Fishing industry and researchers team up to track red king crab seasonal movements to provide data vital to keeping the Bristol Bay fishery sustainable in a changing climate
Alaska red king crab and the perils that fishermen face to catch them have gained worldwide fame. But fishermen are also working hard, together with NOAA Fisheries, to keep red king crab populations healthy and sustainable.
Reasons for declines in Bristol Bay red king crab stocks over the last decade are not well understood. Very little is known about how recent environmental variability drives crab seasonal movements, habitat use, and interactions with groundfish trawl fisheries.
NOAA Fisheries is partnering with the fishermen-supported nonprofit Bering Sea Fisheries Research Foundation to find answers to these unknowns. We are launching research to track the movements of adult male red king crabs in Bristol Bay using an unmanned surface drone (Saildrone, Inc.). Their findings will provide information crucial to keeping red king crab sustainable in a changing climate.
“So little is known about where crabs are and how they move. We have only snapshots from summer surveys. This research will fill in the life history gaps to better inform the management of red king crab as both target and bycatch,” said Scott Goodman of Bering Sea Fisheries Research Foundation.
“Managers need to understand where crabs go in different seasons, and what habitats are essential, to set effective rules for fishing,” said NOAA Fisheries scientist Leah Zacher, who is leading the project. “Everyone benefits from increasing our knowledge of crab distributions.”
Scientists will be working with fishermen in June to tag crabs with acoustic devices that transmit an ID number and the bottom temperature. Tagging is timed right after the NOAA Fisheries summer survey so researchers will be able to target where crabs are most abundant.
The team will deploy the saildrone, equipped with an acoustic receiver, in October 2019 and again in April 2020 to relocate the tagged crabs.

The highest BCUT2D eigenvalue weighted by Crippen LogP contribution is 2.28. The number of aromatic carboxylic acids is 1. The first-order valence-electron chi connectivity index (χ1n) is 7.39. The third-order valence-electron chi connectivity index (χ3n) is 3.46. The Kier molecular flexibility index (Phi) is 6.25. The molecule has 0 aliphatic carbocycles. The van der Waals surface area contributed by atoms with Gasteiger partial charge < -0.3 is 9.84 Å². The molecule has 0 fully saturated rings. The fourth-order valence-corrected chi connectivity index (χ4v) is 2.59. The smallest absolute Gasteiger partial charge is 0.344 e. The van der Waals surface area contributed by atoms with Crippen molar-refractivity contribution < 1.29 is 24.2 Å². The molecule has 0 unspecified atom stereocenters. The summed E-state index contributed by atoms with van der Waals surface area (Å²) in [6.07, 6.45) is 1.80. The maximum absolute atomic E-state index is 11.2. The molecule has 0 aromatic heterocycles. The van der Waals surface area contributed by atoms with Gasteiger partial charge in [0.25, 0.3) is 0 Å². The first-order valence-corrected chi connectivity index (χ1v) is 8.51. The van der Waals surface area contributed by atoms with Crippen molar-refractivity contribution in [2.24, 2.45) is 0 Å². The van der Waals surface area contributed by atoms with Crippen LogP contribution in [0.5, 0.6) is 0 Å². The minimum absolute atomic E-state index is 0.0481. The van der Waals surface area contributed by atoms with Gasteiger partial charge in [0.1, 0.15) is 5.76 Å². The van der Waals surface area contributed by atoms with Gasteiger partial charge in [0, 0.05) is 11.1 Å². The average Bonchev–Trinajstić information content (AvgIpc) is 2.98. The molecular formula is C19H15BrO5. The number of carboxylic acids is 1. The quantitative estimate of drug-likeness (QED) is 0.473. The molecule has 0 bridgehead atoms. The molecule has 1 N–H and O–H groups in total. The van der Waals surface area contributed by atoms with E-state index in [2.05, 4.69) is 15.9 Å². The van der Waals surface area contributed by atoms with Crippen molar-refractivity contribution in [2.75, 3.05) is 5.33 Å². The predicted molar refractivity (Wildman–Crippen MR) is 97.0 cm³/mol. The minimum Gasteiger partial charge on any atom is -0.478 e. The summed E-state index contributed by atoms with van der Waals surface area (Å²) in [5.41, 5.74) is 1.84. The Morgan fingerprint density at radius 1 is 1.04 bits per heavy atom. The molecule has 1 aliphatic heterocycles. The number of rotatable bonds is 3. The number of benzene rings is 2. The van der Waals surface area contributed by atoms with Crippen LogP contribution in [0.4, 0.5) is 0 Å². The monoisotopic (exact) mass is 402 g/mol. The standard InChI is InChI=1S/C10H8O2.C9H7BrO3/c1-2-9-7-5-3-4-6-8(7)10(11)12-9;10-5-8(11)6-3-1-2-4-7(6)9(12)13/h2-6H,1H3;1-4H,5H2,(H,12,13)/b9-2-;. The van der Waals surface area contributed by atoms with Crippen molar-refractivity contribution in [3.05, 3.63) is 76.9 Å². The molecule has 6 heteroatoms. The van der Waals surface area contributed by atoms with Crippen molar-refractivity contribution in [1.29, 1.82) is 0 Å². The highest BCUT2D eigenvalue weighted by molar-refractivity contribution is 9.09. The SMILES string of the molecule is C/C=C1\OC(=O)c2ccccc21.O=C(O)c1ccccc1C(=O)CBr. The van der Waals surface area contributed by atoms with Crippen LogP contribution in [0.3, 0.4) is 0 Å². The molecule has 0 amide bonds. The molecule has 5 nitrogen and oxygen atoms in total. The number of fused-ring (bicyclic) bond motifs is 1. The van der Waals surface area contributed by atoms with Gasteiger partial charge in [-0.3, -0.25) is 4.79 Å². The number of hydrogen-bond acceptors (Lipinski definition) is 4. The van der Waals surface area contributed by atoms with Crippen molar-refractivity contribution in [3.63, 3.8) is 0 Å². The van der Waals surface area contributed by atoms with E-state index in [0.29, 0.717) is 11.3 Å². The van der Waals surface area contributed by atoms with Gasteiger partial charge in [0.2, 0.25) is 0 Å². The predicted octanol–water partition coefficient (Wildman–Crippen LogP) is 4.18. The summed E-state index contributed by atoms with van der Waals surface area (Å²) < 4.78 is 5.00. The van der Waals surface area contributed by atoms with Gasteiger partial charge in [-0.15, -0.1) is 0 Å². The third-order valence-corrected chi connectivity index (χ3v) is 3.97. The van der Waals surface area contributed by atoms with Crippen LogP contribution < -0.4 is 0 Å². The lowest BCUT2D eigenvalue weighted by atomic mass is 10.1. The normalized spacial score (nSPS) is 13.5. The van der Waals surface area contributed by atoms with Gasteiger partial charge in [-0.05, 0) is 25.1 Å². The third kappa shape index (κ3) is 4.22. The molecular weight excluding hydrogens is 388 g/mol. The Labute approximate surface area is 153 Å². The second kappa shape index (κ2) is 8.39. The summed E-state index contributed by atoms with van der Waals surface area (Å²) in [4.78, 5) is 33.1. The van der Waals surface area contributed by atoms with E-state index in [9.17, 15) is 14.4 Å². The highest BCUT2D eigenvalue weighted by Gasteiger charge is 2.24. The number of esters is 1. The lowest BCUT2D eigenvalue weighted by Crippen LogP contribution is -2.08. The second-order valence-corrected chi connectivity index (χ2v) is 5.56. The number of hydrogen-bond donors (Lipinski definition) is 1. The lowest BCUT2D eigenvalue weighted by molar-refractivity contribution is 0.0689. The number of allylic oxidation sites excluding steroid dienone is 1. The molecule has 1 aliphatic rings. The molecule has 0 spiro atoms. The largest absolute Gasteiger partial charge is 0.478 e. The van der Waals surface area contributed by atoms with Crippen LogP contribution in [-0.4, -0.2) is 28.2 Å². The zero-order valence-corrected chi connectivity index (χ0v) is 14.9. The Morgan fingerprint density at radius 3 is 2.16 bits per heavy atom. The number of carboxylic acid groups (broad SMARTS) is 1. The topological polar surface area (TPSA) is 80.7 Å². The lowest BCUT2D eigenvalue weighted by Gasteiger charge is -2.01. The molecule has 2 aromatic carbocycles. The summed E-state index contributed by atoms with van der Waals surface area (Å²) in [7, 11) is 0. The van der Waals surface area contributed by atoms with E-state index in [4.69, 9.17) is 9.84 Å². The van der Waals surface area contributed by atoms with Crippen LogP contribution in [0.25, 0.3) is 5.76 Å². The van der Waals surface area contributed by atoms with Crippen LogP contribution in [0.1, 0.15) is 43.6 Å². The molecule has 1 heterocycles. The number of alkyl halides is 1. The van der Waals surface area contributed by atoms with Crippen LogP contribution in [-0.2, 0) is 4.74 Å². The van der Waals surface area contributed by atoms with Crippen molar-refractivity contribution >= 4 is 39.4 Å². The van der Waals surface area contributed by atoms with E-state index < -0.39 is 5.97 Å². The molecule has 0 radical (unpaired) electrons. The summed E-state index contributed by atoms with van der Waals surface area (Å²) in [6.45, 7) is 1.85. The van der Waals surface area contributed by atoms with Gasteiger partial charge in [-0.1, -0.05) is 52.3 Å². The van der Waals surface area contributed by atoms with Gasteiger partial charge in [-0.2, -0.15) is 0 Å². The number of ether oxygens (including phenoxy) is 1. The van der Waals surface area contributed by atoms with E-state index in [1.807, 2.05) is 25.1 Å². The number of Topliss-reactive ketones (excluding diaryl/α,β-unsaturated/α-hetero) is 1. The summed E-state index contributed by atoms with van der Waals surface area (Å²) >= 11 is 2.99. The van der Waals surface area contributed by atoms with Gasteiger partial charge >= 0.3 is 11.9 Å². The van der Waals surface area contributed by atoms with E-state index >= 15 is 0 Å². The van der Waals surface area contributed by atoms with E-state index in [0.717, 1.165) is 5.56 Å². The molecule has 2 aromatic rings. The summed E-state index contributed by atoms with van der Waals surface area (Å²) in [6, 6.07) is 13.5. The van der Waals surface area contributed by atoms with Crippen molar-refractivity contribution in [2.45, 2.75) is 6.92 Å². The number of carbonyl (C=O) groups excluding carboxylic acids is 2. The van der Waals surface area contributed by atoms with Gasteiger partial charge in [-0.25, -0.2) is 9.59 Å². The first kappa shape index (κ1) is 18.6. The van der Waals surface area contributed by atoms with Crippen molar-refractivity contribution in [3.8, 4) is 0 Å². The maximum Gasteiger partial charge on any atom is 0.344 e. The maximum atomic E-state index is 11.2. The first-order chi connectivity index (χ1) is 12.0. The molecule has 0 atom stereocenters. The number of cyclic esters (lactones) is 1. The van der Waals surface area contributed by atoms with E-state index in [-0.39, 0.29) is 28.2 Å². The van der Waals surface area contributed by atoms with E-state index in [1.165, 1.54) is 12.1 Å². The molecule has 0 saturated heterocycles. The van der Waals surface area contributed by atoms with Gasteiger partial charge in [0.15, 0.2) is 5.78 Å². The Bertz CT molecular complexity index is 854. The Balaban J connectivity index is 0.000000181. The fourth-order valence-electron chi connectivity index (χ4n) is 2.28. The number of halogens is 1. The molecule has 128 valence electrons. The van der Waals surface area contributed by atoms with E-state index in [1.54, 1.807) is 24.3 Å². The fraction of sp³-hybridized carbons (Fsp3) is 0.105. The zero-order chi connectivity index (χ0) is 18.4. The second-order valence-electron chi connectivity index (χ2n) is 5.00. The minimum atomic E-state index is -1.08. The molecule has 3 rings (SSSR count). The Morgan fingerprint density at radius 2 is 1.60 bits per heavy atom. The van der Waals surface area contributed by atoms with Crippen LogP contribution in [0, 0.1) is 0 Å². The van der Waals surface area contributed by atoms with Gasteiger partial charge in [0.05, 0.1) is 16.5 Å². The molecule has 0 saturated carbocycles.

“We know where crabs are in the summer from annual NOAA Fisheries surveys, but there is little information for the rest of the year. We will relocate the crabs in the fall to understand how crabs move onto the fishing grounds, and in the spring to determine their locations when they are vulnerable to being caught as bycatch in trawl fisheries,” Zacher said.
The saildrone, contracted and funded by Bering Sea Fisheries Research Foundation, provides invaluable capabilities to make the search, and the research, possible.
“We have a huge area to search for moving targets in an ever-changing environment. Traditional tag and recover methods require an enormous investment of time. You are dependent on the crabs being caught in a fishery and the tags returned—you never know if or when the tags will come back. Tracking crabs acoustically from a manned vessel would be unfeasibly expensive,” Zacher explained. “With a saildrone we can cover huge areas cost-effectively, at the times when we need data.”
“This technology will collect many data points for each crab released. It is a new paradigm for tag release and recovery studies,” Goodman said.
An important outcome of the research will be finding out what habitats are essential for Bristol Bay red king crab in different seasons, and whether current protected areas are effective.
Temperature information transmitted by each tagged crab will help determine how temperature influences crab movement among key areas. The team will also compare crab locations with sediment maps to identify the characteristics of essential habitat.
The study will also show whether protected areas are in fact protecting crabs.
“The Red King Crab Savings Area is closed to trawling to provide a protected habitat. But the area was initially set based on limited information, and since then the climate has changed, the environment is changing. Managers need to know if and when red king crabs are moving through and using those areas to know if they are effective,” Zacher said.
Understanding how crab movements are affected by climate is a longer-range goal of the study. Warm conditions are projected for the Bering Sea in 2019, so the team will document habitat use and movement under a warm regime. This can be compared to future tracking efforts in cooler conditions.
Source: NOAA Fisheries